This editorial appears in the June 20 print edition of Transport Topics. Click here to subscribe today.
Let us pause for a moment and consider the number zero. As in, during a recent test, 150 heavy-duty tractors racked up 3 million U.S. highway miles and there were zero rear-end collisions.
Commissioned by the National Highway Traffic Safety Administration, Virginia Tech researchers monitored trucks equipped with collision-avoidance active safety systems. The devices use radar and cameras and watch the road to assist drivers. If the humans miss something, the software systems can bring the truck to a full stop fairly quickly.
To put that in perspective, 3 million miles is Seattle to Jacksonville, Florida, and back — 500 times.
There are many drivers on America’s Road Team or participants in the National Truck Driving Championships who have done this and more, and hats off to them. But not everyone is that skilled (and lucky), so maybe it’s good to have an edge, a little something extra.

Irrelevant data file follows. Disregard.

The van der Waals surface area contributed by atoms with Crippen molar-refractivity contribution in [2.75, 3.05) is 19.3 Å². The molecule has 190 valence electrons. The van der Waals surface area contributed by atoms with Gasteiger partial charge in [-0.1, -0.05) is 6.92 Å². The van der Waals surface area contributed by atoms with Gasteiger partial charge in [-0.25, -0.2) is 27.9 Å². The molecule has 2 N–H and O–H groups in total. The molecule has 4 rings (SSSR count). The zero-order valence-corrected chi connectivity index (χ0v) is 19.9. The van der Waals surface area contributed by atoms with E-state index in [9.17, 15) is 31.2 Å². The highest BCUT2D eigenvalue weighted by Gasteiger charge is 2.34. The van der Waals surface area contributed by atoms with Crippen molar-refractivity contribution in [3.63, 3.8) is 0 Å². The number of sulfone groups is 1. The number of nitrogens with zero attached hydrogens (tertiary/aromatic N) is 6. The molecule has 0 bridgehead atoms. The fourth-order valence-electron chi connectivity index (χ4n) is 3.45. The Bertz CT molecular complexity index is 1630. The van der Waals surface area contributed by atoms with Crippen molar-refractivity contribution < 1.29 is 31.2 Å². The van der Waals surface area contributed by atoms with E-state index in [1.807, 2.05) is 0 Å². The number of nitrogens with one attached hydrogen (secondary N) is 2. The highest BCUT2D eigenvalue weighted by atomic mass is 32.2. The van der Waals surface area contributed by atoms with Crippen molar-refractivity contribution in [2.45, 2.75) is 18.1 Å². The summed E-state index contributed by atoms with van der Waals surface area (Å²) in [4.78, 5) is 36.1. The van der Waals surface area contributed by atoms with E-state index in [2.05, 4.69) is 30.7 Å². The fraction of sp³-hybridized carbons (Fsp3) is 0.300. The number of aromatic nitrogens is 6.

All those miles, all those days and nights, all kinds of weather and all of those other vehicles on the road, so the zero is noteworthy.
The researchers told NHTSA the systems are not flawless. There were false automatic emergency breaking activations that were said to “frustrate or annoy drivers.” That’s a bit too mild and polite as a description.
There are vocational trucks that measure work by the hour rather than the mile that probably don’t need these systems.
For many on-highway fleets, though, system manufacturers Bendix Commercial Vehicle Systems and Meritor Wabco report rising sales. Those companies made the systems used in the NHTSA/Virginia Tech study.
As of August 2017, an earlier generation of safety, electronic stability control, becomes mandatory on highway tractors where the driver needs a commercial driver license. ESC reduces the likelihood of rollover and swerving accidents, but the collision avoidance systems just tested go even further.
Given the timing of the ESC mandate, it’s a bit early for NHTSA to say all trucks must now adopt collision avoidance, but we’re very glad the systems are out there on the market as options.
We also salute the nation’s safety directors, who carefully monitor, research and evaluate active safety — and often write checks to add the systems to their vehicles. They take seriously the responsibility for sending 80,000-pound vehicles hurtling down the nation’s highways at 55 mph or more, irrespective of regulatory mandate.
It can pay to have an edge.